Skula spaces II: the Dow-Watson counterexample

Last time, we have started to explain some results due to A. Dow and S. Watson, and we have seen that every compact T0 scattered space of scattering height at most 3 is Skula, namely can be obtained from a (necessarily Noetherian) space X by giving it its Skula topology instead. Today I will explain an example, also due to Dow and Watson, of a compact T0 scattered space of scattering height 4 that is not Skula. Read the full post.

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Skula spaces I: clopen selectors

A Skula space is a space that is obtained from another space X by giving it the Skula topology instead, which is generated by the open sets and the closed sets of the original space X. In 1990, Alan Dow and Stephen Watson gave a simple necessary and sufficient condition for a compact Hausdorff space to be Skula. I will show what it is—it involves the notion of clopen selectors in the title—, how it relates to the theory of Noetherian spaces, and I will end with a corollary of theirs about compact Hausdorff scattered spaces of scattering height at most 3 being Skula. That will be an opportunity to talk about scattered spaces, totally disconnected spaces, connected and quasi-connected components. I would also like start the full post with a tribute to Maurice Pouzet, a nice human fellow and a great mathematician, who passed away on December 31st, 2023.

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The (positive) unique structure theorem

There is an amazing theorem in the theory of analytic spaces, called the unique structure theorem: any two countable families F1 and F2 of Borel subsets of an analytic space X that separate the points of X generate the same σ-algebra. F. Clerc, N. Fijalkow, B. Klin and P. Panangaden used a generalization of this in a 2019 paper about labelled Markov processes, which they call the positive unique structure theorem. It too, applies to any analytic space, and I will show that it even generalizes to a larger class of spaces, which I will call quasi-analytic; those are the continuous images of M. de Brecht’s quasi-Polish spaces (inside an arbitrary topological space, not necessarily Hausdorff or even T0). The treatment I will give is a mix of measure-theoretic and domain-theoretic techniques. Read the full post.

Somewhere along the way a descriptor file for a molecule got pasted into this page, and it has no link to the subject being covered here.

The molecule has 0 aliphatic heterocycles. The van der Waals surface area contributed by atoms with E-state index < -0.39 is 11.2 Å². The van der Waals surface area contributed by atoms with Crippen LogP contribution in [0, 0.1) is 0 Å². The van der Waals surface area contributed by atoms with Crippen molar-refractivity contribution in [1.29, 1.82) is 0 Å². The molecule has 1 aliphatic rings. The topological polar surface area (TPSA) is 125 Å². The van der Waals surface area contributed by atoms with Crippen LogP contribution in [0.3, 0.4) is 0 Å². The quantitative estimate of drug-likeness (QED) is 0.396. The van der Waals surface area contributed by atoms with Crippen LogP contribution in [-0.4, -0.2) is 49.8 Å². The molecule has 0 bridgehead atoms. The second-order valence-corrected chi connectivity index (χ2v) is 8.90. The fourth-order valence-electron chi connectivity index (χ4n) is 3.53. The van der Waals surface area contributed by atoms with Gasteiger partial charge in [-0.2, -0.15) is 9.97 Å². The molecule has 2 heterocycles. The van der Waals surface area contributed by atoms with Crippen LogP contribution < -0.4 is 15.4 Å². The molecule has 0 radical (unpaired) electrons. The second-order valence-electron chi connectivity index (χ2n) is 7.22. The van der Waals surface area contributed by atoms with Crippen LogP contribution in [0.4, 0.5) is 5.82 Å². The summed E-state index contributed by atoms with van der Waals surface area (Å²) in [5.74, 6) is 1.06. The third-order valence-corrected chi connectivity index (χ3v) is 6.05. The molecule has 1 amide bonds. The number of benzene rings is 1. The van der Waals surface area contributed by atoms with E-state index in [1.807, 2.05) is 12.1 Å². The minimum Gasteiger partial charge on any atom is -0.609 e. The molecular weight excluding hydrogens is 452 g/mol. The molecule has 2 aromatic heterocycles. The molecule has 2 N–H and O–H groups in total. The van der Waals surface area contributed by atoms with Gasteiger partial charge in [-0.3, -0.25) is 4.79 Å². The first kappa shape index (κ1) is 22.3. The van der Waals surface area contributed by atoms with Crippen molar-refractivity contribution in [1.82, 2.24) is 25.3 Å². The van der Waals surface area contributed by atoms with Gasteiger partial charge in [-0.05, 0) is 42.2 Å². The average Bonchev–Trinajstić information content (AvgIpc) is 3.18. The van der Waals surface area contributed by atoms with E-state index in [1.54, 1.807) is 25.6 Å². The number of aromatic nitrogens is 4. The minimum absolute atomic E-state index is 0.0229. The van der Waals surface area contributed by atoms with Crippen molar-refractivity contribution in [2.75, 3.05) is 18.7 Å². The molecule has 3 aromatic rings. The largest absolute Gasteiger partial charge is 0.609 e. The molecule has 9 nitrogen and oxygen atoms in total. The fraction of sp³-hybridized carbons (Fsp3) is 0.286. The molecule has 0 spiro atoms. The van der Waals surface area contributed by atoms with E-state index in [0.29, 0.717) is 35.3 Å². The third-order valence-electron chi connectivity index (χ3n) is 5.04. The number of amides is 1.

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Compact semilattices without small semilattices II: Gierz’s counterexample

We pursue last month’s post, written with Zhenchao Lyu, and we describe Gierz’s example of a compact semilattice — namely, a compact Hausdorff topological semilattice — which does not have small semilattices. It is a bit simpler than Jimmie Lawson’s counterexample, which was already described on this blog. Read the full post.

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Compact semilattices without small semilattices I: interval homomorphisms, products, and the Hoare hyperspace

I have already talked about compact semilattices before, but there is a lot more to say, especially on the subject of having small semilattices or not. Zhenchao Lyu is joining me this month, and we will pursue this next month. We start with Jimmie Lawson’s characterization of those compact semilattices that have small semilattices as being those that have enough interval homomorphisms. We will then exploit that and show that, once we know just one compact semilattice with small semilattices (for example, one given by J. Lawson himself), then we can produce a whole lot of them, using products or the Hoare hyperspace construction. Read the full post.